Approach to the Legal Status of Companion Animals in the Cape Verdean Legal System
Since the dawn of humanity, Man relates to the animals that surround him according to their needs and the era in which he lives. With the evolution of humanity, Man started to acquire dogs and cats with the objective of the animals fulfilling the functions of guarding and controlling pests, for this purpose, they were kept in the external areas of the owners’ homes.
In the case of dogs, they built a kennel for them or tied a rope around their necks, because cats – given their mundane nature – were usually loose, sometimes inside the house and sometimes outside.
When the animals got sick, they were treated by their owners, without the supervision of a veterinarian. If, for some reason, the animals began to disturb the family’s routine, the owner did not hesitate to leave them in a public place or simply abandon them on the city streets.
Unfortunately, nowadays, we continue to face numerous situations of cruelty against animals, from animals in chains, cages, abandoned animals exposed to the cold, rain or sun, homeless animals living on their own excrement, bad animals treated, sick animals without medical care, animals killed by shooting, hanging and poisoning.
Currently, many countries have specific legislation for the protection of animals, as well as their own legislation for the use of animals as guides and companions. For this purpose, above all, dogs are trained to guide people with visual impairments, to help with household chores or to be a companion.
In our legal system recently, the Cape Verdean Legislator, following the guidelines of Modern Criminal Law, introduced criminal provisions on the criminalization of animal mistreatment contained in articles 372.º – B and 372.º – C of the Penal Code under the “Mistreatment of companion animals and abandonment of companion animals”, in defense of essential values of a democratic and civilized community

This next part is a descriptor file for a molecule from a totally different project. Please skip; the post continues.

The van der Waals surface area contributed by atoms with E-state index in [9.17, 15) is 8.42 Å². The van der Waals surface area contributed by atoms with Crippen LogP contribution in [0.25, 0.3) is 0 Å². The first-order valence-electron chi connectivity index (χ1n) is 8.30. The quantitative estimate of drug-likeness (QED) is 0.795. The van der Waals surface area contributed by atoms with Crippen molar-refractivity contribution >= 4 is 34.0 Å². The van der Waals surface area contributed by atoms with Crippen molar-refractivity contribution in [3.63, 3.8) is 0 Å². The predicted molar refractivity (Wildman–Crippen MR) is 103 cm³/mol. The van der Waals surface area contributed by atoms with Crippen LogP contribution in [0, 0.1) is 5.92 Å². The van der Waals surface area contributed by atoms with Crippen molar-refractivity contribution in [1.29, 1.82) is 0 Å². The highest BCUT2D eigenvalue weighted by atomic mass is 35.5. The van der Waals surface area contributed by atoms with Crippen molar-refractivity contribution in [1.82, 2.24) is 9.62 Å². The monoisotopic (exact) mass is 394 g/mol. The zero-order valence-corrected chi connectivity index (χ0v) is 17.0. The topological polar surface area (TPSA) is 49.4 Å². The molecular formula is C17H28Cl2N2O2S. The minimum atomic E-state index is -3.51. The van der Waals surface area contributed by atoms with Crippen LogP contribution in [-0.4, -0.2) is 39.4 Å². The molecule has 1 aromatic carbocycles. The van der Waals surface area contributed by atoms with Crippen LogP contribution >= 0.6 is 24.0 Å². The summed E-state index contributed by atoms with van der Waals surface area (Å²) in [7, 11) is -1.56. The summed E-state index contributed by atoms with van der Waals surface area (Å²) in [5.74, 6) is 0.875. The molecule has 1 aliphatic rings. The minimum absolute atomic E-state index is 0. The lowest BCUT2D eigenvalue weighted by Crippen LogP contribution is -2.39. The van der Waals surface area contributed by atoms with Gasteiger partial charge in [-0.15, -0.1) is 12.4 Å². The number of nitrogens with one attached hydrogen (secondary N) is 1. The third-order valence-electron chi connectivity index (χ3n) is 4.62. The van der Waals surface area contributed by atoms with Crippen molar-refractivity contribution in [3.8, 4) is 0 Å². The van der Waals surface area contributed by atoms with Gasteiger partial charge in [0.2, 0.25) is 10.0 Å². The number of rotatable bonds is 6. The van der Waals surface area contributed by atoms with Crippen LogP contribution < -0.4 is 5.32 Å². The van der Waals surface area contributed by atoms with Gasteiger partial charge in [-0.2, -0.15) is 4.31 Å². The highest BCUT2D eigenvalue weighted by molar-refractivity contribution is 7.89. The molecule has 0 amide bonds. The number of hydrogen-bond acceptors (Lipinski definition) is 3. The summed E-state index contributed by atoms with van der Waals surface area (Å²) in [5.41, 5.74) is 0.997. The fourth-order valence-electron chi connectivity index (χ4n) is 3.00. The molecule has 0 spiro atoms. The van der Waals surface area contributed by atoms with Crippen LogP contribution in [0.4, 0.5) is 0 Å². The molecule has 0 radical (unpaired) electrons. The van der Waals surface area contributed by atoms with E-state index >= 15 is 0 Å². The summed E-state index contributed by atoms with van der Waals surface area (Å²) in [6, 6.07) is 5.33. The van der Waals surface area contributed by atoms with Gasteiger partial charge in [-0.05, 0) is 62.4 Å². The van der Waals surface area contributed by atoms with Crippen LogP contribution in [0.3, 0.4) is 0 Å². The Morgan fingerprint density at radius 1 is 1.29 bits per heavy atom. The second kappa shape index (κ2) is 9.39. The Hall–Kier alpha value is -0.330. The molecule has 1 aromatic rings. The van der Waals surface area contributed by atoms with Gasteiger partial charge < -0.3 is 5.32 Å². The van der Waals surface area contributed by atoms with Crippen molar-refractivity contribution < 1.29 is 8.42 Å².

In this way, the Legislator in article 372.º – D established the concept of companion animals for the purposes of the provisions of title VIII, under the heading “Crimes against companion animals”, see: “(…) any animal kept or intended to be kept by human beings, namely in their home, for their entertainment and company”.
Thus, it appears that this concept of companion animals fits all those animals that are effectively kept by man, in his home, for his entertainment and companionship, for example: dogs, cats, birds, dwarf rabbits, guinea pigs, and other rodents and aquarium fish. This protection excludes animals used for food or clothing or those used for profitable commercial shows, such as bullfights or circuses.
Further on, article 372.º – B, under the heading “Mistreatment of companion animals”, stipulates the typical conduct of the crime as well as the framework of the penalty “Whoever, without legitimate reason, inflicts pain, suffering or any other ill-treatment physical treatment of a pet is punishable by imprisonment for up to one year or a fine of up to 120 days”.
Analyzing this article, it appears that the agent of crime can be anyone, including its owner. As there is no provision for the punishment of legal persons, as provided for in article 9 of the Penal Code, which excludes criminal imputation to zoophilic associations or societies or other legal persons whose commercial objective involves the creation and sale of animals, without prejudice to the liability individual titles of the respective bodies.